First-time Congress MP Shruti Choudhry succeeded to some extent in bridging the gap between the national capital and the districts of Mahendergarh and Bhiwani, with both being included in the National Capital Region (NCR) last year.
But it was the baby-faced Shruti’s mother Kiran Choudhry, a Haryana cabinet minister, who walked away with the credit most of the times.
Her efforts to bring about development in the area have been impeded by the “failure” of the Congress-ruled central and state governments to generate avenues of employment in her constituency. In view of a strong anti-incumbency undercurrent, which is threatening to upset the applecart of many seasoned campaigners, the political fortunes of late Haryana chief minister Bansi Lal’s granddaughter may take a tumble.
Oxford graduate Choudhry is not new to politics. She was pitchforked into the political arena after the death of her father, then Haryana agriculture minister Surender Singh, in 2005.
Trained in Indian classical music in Patiala Gayaki and a lawyer by profession, she was given a huge responsibility when Bansi Lal placed a ‘pagri’ on her head in front of a mourning public soon after her father’s demise.
Since then, there has been no looking back. Supported by her mother, she was chosen by the Congress to contest the Lok Sabha election in 2009. She defeated former CM Om Prakash Chautala’s son Ajay Singh Chautala, the Indian National Lok Dal (INLD) candidate, by a margin of 55,097 votes.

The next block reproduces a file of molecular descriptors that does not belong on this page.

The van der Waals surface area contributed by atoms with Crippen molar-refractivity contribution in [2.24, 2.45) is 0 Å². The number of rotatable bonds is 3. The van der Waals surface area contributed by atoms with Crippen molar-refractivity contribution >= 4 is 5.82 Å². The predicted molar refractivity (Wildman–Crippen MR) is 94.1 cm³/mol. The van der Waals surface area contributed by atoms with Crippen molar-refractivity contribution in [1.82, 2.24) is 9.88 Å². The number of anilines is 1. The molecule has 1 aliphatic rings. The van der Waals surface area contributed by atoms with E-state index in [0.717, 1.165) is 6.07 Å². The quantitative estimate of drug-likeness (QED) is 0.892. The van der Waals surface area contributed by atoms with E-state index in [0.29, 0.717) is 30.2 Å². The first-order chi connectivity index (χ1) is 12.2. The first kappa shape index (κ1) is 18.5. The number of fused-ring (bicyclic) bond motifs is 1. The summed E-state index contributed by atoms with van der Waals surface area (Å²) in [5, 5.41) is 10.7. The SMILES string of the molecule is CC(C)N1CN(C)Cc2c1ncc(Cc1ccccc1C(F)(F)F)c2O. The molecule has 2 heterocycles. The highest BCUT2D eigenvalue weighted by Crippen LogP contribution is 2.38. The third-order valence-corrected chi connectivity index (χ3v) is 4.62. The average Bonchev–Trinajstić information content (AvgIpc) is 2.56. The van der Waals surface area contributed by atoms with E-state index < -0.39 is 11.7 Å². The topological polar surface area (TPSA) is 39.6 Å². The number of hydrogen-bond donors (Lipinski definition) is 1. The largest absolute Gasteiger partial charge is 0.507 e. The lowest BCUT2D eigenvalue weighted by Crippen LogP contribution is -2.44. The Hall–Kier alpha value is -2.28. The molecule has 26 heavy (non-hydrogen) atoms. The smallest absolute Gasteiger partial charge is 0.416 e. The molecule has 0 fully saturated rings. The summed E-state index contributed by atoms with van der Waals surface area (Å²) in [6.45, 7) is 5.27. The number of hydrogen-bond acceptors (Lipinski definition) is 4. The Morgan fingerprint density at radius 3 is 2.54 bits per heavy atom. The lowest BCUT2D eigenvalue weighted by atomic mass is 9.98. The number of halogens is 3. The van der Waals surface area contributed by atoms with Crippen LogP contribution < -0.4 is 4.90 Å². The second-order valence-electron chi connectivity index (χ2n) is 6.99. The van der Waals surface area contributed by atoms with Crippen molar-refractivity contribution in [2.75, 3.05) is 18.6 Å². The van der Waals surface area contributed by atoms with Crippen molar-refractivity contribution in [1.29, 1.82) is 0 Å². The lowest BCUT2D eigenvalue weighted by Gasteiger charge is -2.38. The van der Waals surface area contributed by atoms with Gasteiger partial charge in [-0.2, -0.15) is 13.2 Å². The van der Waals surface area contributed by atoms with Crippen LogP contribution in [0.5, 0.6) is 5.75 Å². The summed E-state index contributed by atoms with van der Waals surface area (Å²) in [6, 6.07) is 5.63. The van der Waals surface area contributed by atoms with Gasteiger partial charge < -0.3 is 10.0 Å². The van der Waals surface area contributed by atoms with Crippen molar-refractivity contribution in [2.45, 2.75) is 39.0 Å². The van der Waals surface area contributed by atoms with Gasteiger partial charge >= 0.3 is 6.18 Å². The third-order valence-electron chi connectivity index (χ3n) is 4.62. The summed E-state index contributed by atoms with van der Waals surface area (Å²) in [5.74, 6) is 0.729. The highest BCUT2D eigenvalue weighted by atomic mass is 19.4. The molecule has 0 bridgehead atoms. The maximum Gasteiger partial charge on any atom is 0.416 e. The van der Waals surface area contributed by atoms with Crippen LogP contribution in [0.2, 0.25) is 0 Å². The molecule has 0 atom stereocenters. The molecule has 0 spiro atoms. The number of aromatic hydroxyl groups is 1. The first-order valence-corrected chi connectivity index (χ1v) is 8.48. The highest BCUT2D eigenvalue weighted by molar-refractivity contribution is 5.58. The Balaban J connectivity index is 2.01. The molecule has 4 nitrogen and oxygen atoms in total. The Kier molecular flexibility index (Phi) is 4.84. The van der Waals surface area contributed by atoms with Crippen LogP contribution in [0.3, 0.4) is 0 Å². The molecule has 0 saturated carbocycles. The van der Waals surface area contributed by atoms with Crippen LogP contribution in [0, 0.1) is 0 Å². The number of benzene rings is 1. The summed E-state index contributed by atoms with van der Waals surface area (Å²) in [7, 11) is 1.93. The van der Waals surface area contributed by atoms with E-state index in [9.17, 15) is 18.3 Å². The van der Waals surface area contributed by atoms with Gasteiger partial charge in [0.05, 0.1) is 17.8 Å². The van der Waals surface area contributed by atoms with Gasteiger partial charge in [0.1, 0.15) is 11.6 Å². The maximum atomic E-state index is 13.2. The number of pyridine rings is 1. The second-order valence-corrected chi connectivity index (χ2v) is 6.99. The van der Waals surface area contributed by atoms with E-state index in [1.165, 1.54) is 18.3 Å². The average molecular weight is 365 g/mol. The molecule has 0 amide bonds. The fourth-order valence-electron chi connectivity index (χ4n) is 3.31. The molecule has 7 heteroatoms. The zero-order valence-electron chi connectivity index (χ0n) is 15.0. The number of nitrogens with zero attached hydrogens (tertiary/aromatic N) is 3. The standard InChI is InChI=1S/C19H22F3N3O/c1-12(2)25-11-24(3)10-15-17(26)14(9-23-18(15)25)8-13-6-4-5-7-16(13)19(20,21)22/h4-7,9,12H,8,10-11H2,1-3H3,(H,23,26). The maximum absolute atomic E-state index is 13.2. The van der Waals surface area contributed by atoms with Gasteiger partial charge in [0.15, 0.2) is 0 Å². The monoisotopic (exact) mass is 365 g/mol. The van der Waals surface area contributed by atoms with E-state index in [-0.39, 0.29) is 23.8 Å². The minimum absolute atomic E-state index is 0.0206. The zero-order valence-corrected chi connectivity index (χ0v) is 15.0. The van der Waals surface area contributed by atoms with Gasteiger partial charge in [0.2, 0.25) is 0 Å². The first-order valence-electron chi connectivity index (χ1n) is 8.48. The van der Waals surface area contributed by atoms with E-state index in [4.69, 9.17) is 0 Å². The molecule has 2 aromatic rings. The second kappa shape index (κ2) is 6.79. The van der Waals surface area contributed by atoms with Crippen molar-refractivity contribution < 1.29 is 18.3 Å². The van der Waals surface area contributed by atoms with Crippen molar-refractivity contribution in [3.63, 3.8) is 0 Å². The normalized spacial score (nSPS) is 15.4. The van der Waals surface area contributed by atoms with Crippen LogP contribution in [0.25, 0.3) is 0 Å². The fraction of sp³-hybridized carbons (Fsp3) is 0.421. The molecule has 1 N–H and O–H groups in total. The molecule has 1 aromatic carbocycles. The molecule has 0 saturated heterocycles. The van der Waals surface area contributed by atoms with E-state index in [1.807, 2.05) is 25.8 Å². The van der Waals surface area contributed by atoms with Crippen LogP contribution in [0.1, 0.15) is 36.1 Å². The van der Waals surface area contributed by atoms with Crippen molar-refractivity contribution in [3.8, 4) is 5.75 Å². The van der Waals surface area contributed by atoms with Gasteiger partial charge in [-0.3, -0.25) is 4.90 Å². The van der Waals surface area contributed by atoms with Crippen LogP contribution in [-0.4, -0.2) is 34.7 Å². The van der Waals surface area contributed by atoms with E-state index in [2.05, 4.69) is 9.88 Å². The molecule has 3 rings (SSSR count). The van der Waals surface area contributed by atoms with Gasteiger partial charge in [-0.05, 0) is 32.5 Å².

At the time of her election to Parliament, her success was attributed to the goodwill earned by her family. But over the years, she struggled not only to establish herself as a politician but also to ward off attacks from within her party.
Shruti managed to get more than Rs 266 crore sanctioned for augmentation of drinking water supply for 118 villages in her constituency.
The MP claims that she was instrumental in the inclusion of Bhiwani and Mahendergarh in the NCR, a claim contested by Haryana chief minister Bhupinder Singh Hooda, who has been giving the credit to all ministers and members of Parliament. The MP also credits herself for the inclusion of frost in the list of eligible natural calamities.
Shruti’s mother was once considered a contender to the chief minister’s chair, but was reportedly sidelined by Bhupinder Singh Hooda’s loyalists. The effect can be seen on her constituency as well. The wide, well-carpeted highway from Delhi to Rohtak turns into a road of cobbled stone as it reaches her constituency. Neglect is writ large. The area does not even appear to be a poor cousin of Gurgaon and Rohtak.
The ‘discrimination’ against south Haryana, including her constituency, in terms of development — in contrast to Hooda’s home district Rohtak — has not escaped the attention of some Congress leaders, who have accused the Hooda government of regional bias.
With the MP busy travelling from one village to another, inaugurating one project after the other, residents have got the chance to see her from close quarters. Rahul of Siwani village says, "The MP may have inaugurated water works in the area, but we are facing problems related to electricity. A group of women at Talwani village (Siwani), while listening to the MP, say, "She comes and goes after giving a brief speech. She should venture into the village to see the poor condition of roads. The state of sanitation and power supply is also pathetic."
A section of people say the mother-daughter duo has done work to improve water supply and sanitation in the constituency, but the standoff between Hooda and the MP has taken its toll on development.
Some people opine that Shruti is more inclined towards publicity than work. Then there are those who don’t want to vote for the Congress. They are openly saying that it’s ‘Tau’ Devi Lal (INLD) or the BJP for them.
Part 27 of 34:
Vijay Inder Singla, Sangrur